If you’re anything like us you have a giant soft spot for long read articles, you know the type: I was a transexual midwest hostage until I started an all dog choir and escaped to become the treasure of Nigeria. Unfortunately sometimes things get in the way—I’m looking at you emails—and we don’t find the time to not only dedicate ourselves to 3000 words, but even seek them in the first place.
This leads us to Weekend Reading, where we take all the autonomy out of the media and hand select some morsels for you to chew over with your Sunday croissant. Who are we kidding, with your burger and a large coke.
Stephanie Mencimer’s Washington Post article The War of Rape is one of the most fracturing reads of the year. Mencimer explores Jamie Leigh Jones’ case of alleged rape while working as a contractor in the Iraq Green Zone. The case is anything but clear cut, and raises a lot of questions about women’s rights; but the most interesting elements of the article are the questions raised when the victim isn’t as obvious as you’d expect.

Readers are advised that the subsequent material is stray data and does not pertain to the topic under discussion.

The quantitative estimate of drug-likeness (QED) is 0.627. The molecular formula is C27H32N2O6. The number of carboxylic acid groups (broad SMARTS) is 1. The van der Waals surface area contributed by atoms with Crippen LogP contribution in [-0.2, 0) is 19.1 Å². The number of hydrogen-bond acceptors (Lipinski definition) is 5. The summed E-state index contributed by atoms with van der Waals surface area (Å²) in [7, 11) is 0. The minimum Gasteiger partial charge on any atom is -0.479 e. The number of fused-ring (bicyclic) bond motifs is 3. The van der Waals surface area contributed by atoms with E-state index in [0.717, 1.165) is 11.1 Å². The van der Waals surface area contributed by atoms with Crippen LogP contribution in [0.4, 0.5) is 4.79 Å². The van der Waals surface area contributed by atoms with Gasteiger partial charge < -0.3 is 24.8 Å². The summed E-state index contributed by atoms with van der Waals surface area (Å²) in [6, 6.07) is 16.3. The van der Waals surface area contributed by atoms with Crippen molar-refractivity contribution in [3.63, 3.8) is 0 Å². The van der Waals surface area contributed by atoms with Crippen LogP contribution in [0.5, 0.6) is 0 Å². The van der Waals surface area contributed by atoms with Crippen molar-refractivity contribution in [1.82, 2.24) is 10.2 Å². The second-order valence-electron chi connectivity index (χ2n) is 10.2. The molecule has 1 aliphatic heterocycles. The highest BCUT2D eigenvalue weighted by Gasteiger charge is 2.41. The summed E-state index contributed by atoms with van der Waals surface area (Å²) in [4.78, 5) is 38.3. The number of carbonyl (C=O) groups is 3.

As a quick side note, if you’re not familiar with Zadie Smith’s work you need to get onto that right now—she’s one of the most interesting and flat out coolest girls of the 1990’2000 period. In The New York Review Of Books she explores the relationship between her late father and her unexpected final uni thesis on ”English Garden Poetry 1600–1900”. I get that if I came up to you and said, you should totally read this thing about European classic gardens and some chicks dad you’d probably inch away slowly; but Smith’s writing is equally evocative and heartbreaking as she tells the story of the loss of her father and her own sudden success through vignettes of garden walks.
That headline means you’re probably not actually reading this sentence, you’ve already jumped ship to Gawker. If you stuck around (thanks), OneTaste (gross name) is a company devoted to “orgasmic meditation”; their orgasm coaches pretty much believe female orgasm is the key to a more harmonious society.
How appropriate. The Baffler’s Susan Faludi takes the Armchair Activism debate a step further looking how how social media has influenced feminist action, and questions if all those inspirational quotes on your wall are really worth the bandwidth.